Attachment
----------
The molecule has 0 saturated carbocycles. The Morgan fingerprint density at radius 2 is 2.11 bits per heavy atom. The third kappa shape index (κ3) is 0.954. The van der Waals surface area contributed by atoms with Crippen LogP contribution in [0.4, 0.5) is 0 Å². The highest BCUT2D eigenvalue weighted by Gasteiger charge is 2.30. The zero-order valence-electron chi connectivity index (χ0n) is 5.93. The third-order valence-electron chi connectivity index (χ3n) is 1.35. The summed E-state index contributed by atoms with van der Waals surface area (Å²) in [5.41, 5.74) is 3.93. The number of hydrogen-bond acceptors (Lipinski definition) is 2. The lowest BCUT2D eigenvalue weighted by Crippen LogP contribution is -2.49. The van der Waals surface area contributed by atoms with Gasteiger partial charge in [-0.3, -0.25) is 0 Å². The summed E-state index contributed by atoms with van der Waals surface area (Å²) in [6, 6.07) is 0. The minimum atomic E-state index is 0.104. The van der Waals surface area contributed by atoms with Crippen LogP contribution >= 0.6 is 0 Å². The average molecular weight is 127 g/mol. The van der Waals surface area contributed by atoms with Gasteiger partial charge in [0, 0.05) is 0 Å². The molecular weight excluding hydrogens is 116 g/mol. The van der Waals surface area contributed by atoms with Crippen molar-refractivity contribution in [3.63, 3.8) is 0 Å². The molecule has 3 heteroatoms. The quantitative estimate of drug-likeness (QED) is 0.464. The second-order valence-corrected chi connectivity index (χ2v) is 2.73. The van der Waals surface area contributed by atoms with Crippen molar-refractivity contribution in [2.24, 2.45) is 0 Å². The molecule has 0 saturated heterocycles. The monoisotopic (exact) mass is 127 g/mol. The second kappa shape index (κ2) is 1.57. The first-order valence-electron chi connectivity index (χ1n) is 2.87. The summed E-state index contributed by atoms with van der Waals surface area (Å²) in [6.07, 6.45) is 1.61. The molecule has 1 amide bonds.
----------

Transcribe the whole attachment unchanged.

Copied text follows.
The molecule has 0 saturated carbocycles. The Morgan fingerprint density at radius 2 is 2.11 bits per heavy atom. The third kappa shape index (κ3) is 0.954. The van der Waals surface area contributed by atoms with Crippen LogP contribution in [0.4, 0.5) is 0 Å². The highest BCUT2D eigenvalue weighted by Gasteiger charge is 2.30. The zero-order valence-electron chi connectivity index (χ0n) is 5.93. The third-order valence-electron chi connectivity index (χ3n) is 1.35. The summed E-state index contributed by atoms with van der Waals surface area (Å²) in [5.41, 5.74) is 3.93. The number of hydrogen-bond acceptors (Lipinski definition) is 2. The lowest BCUT2D eigenvalue weighted by Crippen LogP contribution is -2.49. The van der Waals surface area contributed by atoms with Gasteiger partial charge in [-0.3, -0.25) is 0 Å². The summed E-state index contributed by atoms with van der Waals surface area (Å²) in [6, 6.07) is 0. The minimum atomic E-state index is 0.104. The van der Waals surface area contributed by atoms with Crippen LogP contribution >= 0.6 is 0 Å². The average molecular weight is 127 g/mol. The van der Waals surface area contributed by atoms with Gasteiger partial charge in [0, 0.05) is 0 Å². The molecular weight excluding hydrogens is 116 g/mol. The van der Waals surface area contributed by atoms with Crippen molar-refractivity contribution in [3.63, 3.8) is 0 Å². The molecule has 3 heteroatoms. The quantitative estimate of drug-likeness (QED) is 0.464. The second-order valence-corrected chi connectivity index (χ2v) is 2.73. The van der Waals surface area contributed by atoms with Crippen molar-refractivity contribution in [2.24, 2.45) is 0 Å². The molecule has 0 saturated heterocycles. The monoisotopic (exact) mass is 127 g/mol. The second kappa shape index (κ2) is 1.57. The first-order valence-electron chi connectivity index (χ1n) is 2.87. The summed E-state index contributed by atoms with van der Waals surface area (Å²) in [6.07, 6.45) is 1.61. The molecule has 1 amide bonds.